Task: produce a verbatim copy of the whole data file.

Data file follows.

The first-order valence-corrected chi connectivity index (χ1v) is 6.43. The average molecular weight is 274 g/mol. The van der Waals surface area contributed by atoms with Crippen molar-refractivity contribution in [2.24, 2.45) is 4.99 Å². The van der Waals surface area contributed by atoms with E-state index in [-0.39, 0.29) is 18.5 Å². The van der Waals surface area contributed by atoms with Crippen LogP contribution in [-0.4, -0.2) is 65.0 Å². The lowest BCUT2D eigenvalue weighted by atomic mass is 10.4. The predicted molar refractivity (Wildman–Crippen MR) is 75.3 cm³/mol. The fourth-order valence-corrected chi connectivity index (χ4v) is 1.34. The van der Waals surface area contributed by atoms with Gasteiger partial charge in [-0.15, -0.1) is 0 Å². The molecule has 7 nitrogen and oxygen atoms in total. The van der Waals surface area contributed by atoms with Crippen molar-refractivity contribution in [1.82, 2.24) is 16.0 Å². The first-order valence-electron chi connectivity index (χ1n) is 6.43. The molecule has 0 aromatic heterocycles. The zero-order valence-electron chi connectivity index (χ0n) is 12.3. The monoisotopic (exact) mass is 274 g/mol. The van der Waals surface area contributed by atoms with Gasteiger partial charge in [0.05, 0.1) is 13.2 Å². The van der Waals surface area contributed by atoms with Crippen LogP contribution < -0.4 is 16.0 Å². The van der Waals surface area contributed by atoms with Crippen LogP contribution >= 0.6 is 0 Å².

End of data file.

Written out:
The first-order valence-corrected chi connectivity index (χ1v) is 6.43. The average molecular weight is 274 g/mol. The van der Waals surface area contributed by atoms with Crippen molar-refractivity contribution in [2.24, 2.45) is 4.99 Å². The van der Waals surface area contributed by atoms with E-state index in [-0.39, 0.29) is 18.5 Å². The van der Waals surface area contributed by atoms with Crippen LogP contribution in [-0.4, -0.2) is 65.0 Å². The lowest BCUT2D eigenvalue weighted by atomic mass is 10.4. The predicted molar refractivity (Wildman–Crippen MR) is 75.3 cm³/mol. The fourth-order valence-corrected chi connectivity index (χ4v) is 1.34. The van der Waals surface area contributed by atoms with Gasteiger partial charge in [-0.15, -0.1) is 0 Å². The molecule has 7 nitrogen and oxygen atoms in total. The van der Waals surface area contributed by atoms with Crippen molar-refractivity contribution in [1.82, 2.24) is 16.0 Å². The first-order valence-electron chi connectivity index (χ1n) is 6.43. The molecule has 0 aromatic heterocycles. The zero-order valence-electron chi connectivity index (χ0n) is 12.3. The monoisotopic (exact) mass is 274 g/mol. The van der Waals surface area contributed by atoms with Gasteiger partial charge in [0.05, 0.1) is 13.2 Å². The van der Waals surface area contributed by atoms with Crippen LogP contribution < -0.4 is 16.0 Å². The van der Waals surface area contributed by atoms with Crippen LogP contribution >= 0.6 is 0 Å².